Basically, Brave isn’t really that brave of a film. It’s traipsing through a well-established trope that, though positive, is stagnant. Don’t get me wrong; I love all the prepubescent female power fantasy tales I’ve listed, and I’m grateful that they exist and that I could grow up with many of them. However, we can’t pretend that Brave is pushing any boundaries. It sends the message that little girls can be powerful as long as they remain little girls. The dearth of representations of postpubescent heroines who are not objectified, whose sexuality does not rule their interactions, and who are the heroes of their own stories is appalling.
Written by Amanda Rodriguez. I liked Disney Pixar’s Brave well enough. It’s pretty enough. It’s a story about a mother and daughter, and there was no romance, both of which are nice; though, as I’ll show, neither are as uncommon as they might initially appear. I didn’t find the feminist qualities of this movie to […]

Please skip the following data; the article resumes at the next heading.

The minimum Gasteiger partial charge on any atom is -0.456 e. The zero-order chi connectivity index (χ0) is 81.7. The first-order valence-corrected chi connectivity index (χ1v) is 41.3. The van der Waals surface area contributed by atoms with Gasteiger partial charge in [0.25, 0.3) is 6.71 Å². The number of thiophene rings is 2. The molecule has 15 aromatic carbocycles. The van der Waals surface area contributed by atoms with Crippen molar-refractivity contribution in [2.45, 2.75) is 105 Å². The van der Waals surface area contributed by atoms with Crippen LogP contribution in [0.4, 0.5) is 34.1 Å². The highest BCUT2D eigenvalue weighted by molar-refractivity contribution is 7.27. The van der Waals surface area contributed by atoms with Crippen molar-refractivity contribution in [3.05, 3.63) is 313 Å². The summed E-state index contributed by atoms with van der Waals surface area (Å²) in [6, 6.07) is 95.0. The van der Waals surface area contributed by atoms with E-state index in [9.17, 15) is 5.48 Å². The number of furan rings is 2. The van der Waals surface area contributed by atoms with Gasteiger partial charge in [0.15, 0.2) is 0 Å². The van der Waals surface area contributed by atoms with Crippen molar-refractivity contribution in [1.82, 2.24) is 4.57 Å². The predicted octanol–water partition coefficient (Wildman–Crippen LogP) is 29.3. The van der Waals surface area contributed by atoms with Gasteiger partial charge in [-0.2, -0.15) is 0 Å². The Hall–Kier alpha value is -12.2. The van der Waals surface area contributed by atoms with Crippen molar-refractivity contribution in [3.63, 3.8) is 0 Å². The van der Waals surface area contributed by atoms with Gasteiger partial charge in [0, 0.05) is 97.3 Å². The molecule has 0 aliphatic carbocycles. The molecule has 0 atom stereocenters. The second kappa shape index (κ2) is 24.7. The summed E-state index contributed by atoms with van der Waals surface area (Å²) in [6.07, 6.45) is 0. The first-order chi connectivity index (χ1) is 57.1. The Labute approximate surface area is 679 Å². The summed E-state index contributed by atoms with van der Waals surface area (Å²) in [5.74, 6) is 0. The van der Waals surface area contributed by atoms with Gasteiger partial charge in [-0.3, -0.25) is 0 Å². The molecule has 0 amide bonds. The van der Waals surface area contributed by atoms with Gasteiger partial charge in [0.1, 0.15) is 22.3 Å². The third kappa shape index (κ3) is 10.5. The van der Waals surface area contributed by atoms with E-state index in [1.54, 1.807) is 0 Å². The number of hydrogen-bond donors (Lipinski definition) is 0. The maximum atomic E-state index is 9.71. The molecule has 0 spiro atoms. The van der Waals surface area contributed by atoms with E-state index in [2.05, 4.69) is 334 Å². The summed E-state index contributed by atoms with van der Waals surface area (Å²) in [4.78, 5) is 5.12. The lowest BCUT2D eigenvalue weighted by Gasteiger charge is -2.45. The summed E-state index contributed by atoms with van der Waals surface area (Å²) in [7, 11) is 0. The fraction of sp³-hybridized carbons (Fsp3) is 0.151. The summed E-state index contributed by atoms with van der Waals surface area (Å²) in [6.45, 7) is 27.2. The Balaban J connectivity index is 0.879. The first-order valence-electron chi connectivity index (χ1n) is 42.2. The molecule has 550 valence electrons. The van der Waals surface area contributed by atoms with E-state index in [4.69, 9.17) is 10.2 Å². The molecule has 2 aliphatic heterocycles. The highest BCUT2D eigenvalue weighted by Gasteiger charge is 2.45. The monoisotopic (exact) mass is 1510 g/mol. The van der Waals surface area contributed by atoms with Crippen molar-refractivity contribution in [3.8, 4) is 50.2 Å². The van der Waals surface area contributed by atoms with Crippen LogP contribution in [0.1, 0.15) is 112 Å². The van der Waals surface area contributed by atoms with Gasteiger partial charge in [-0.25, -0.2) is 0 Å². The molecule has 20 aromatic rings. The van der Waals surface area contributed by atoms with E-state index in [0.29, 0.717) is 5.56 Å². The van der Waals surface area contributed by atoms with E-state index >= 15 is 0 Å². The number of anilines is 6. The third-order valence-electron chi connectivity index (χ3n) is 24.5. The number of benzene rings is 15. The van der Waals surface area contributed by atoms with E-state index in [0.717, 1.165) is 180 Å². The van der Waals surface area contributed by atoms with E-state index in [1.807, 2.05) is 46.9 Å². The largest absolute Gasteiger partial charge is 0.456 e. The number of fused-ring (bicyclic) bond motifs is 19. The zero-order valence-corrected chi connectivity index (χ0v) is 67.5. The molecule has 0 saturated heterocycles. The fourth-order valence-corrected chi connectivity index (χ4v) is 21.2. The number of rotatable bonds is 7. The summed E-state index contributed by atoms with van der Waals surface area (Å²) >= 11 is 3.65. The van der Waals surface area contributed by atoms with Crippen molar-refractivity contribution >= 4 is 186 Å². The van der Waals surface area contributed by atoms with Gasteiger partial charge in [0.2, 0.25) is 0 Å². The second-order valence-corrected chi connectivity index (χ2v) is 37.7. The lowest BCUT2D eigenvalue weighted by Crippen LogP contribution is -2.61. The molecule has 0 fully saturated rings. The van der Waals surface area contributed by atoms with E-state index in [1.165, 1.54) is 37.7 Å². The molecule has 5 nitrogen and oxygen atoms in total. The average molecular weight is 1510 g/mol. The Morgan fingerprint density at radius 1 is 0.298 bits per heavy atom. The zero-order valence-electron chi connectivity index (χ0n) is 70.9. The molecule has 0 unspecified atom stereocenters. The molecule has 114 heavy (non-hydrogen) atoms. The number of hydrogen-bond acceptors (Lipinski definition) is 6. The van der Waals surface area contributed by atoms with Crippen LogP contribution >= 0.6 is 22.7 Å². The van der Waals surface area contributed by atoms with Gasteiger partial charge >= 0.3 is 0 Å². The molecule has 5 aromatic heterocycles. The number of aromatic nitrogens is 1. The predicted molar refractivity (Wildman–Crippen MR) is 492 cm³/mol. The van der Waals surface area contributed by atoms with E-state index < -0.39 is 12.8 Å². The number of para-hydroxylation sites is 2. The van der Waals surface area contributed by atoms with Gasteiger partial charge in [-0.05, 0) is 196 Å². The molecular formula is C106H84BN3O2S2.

Saoirse Ronan as Hanna This independent film came and went and while a few friends mentioned it, I didn’t seem to read too much about it, a shame because the film offers a lot for a feminist viewers (Bechdel win!) in it’s portrayal of female friendship, Hanna’s coming of […]
This guest post by Marina DelVecchio also appears at Marinagraphy. In the past year, directors have been trying to feed our womanist pangs for more girl power in films. At least this is how I see the trend. Because as a woman and a mother, I want to see movies that represent my gender as […]